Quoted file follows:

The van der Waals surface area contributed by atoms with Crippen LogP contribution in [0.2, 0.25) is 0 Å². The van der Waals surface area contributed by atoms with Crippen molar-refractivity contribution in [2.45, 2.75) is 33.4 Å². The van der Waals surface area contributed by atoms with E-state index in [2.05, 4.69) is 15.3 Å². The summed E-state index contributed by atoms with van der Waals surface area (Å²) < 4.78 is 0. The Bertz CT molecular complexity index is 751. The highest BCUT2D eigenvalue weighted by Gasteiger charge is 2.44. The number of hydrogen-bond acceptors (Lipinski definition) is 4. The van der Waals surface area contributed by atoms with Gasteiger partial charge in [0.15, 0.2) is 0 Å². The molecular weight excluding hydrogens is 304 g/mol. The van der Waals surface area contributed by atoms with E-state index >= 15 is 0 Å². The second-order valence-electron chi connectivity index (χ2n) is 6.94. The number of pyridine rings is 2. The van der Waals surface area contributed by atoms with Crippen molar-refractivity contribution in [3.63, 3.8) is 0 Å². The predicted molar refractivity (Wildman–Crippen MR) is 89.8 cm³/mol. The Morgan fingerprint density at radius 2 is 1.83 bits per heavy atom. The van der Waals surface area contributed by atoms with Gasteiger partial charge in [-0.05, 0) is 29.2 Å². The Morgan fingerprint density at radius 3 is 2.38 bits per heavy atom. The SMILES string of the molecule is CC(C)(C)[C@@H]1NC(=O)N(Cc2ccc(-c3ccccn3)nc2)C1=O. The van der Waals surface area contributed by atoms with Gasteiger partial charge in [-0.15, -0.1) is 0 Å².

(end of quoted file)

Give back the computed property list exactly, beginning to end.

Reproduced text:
The van der Waals surface area contributed by atoms with Crippen LogP contribution in [0.2, 0.25) is 0 Å². The van der Waals surface area contributed by atoms with Crippen molar-refractivity contribution in [2.45, 2.75) is 33.4 Å². The van der Waals surface area contributed by atoms with E-state index in [2.05, 4.69) is 15.3 Å². The summed E-state index contributed by atoms with van der Waals surface area (Å²) < 4.78 is 0. The Bertz CT molecular complexity index is 751. The highest BCUT2D eigenvalue weighted by Gasteiger charge is 2.44. The number of hydrogen-bond acceptors (Lipinski definition) is 4. The van der Waals surface area contributed by atoms with Gasteiger partial charge in [0.15, 0.2) is 0 Å². The molecular weight excluding hydrogens is 304 g/mol. The van der Waals surface area contributed by atoms with E-state index >= 15 is 0 Å². The second-order valence-electron chi connectivity index (χ2n) is 6.94. The number of pyridine rings is 2. The van der Waals surface area contributed by atoms with Crippen molar-refractivity contribution in [3.63, 3.8) is 0 Å². The predicted molar refractivity (Wildman–Crippen MR) is 89.8 cm³/mol. The Morgan fingerprint density at radius 2 is 1.83 bits per heavy atom. The van der Waals surface area contributed by atoms with Gasteiger partial charge in [-0.05, 0) is 29.2 Å². The Morgan fingerprint density at radius 3 is 2.38 bits per heavy atom. The SMILES string of the molecule is CC(C)(C)[C@@H]1NC(=O)N(Cc2ccc(-c3ccccn3)nc2)C1=O. The van der Waals surface area contributed by atoms with Gasteiger partial charge in [-0.15, -0.1) is 0 Å².